Sunday, January 2, 2022

use a distant brush to paint these things

source unknown, sadly

Saturday, January 1, 2022

Sky Full of Song


How deeply are you sleeping
Or are you still awake?
A good friend told me
You've been staying out so late
Be careful, oh, my darling
Oh, be careful what it takes
From what I've seen so far
The good ones always seem to break
And I was screaming at my father
And you were screaming at me
And I can feel your anger
From way across the sea
And I was kissing strangers
I was causing such a scene
Oh, the heart, it hides such unimaginable things
Grab me by my ankles, I've been flying for too long
I couldn't hide from the thunder in a sky full of song
And I want you so badly but you could be anyone
I couldn't hide from the thunder in a sky full of song
Hold me down, I'm so tired now
Aim your arrow at the sky
Take me down, I'm too tired now
Leave me where I lie
And I can tell that I'm in trouble
When that music starts to play
In a city without seasons
It keeps raining in L.A.
I feel like I'm about to fall
The room begins to sway
And I can hear the sirens
But I cannot walk away
Grab me by my ankles
I've been flying for too long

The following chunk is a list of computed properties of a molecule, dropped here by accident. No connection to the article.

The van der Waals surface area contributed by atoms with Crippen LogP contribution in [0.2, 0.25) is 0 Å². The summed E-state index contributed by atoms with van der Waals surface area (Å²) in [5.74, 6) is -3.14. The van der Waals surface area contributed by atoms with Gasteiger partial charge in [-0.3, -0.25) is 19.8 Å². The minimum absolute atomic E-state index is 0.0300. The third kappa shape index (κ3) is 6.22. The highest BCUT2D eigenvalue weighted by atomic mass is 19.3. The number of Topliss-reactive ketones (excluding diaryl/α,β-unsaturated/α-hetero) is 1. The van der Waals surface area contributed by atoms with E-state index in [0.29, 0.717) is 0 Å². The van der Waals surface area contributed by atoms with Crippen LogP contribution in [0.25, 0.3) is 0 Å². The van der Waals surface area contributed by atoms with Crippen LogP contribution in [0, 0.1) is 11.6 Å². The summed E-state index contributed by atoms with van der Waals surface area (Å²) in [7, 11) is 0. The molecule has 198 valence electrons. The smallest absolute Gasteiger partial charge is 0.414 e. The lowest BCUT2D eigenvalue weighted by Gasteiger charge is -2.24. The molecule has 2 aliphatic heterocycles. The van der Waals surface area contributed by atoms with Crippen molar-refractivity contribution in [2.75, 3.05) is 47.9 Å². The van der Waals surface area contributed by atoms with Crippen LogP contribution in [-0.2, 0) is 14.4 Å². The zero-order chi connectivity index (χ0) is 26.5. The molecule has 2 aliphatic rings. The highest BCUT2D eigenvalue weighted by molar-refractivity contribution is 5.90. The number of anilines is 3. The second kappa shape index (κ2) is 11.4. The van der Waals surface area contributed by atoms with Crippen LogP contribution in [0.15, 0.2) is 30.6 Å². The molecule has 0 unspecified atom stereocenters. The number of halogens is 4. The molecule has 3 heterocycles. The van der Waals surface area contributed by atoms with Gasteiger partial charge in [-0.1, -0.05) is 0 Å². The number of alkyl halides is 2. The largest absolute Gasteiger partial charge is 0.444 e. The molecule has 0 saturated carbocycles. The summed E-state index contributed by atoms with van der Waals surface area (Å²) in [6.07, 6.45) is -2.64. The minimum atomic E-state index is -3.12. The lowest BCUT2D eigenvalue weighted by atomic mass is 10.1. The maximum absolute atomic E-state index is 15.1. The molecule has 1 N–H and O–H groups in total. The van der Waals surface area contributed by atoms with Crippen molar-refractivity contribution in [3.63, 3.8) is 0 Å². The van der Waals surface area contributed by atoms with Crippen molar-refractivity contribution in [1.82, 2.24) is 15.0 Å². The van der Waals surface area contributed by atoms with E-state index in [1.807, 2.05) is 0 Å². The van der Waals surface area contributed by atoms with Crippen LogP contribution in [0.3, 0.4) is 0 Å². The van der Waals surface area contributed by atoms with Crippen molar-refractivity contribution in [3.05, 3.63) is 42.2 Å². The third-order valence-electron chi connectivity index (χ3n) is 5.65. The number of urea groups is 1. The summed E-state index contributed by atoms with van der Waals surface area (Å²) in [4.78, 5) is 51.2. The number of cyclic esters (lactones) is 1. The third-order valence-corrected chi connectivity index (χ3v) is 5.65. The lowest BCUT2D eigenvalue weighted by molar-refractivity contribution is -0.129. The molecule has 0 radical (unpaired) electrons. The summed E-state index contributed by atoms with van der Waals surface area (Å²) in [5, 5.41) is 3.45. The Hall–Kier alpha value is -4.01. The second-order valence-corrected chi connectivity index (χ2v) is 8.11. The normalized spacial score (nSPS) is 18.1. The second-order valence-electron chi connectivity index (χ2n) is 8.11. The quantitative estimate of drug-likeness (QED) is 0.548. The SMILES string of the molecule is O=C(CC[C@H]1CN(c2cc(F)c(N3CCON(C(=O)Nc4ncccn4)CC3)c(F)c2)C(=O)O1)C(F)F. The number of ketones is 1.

I couldn't hide from the
Thunder in a sky full of song
And I want you so badly
But you could be anyone
I couldn't hide from the thunder
In a sky full of song
Hold me down, I'm so tired now
Aim your arrow at the sky
Take me down, I'm too tired now
Leave me where I lie
I thought I was flying
But maybe I'm dying tonight
I thought I was flying
But maybe I'm dying tonight
And I thought I was flying
But maybe I'm dying tonight
And I thought I was flying
But maybe I'm dying tonight
Hold me down, I'm so tired now
Aim your arrow at the sky (shoot, shoot, shoot)
Take me down, I'm too tired now
Leave me where I lie (fire)
Hold me down, I'm so tired now
Aim your arrow at the sky (shoot, shoot, shoot)
Take me down, I'm too tired now
Leave me where I lie (fire)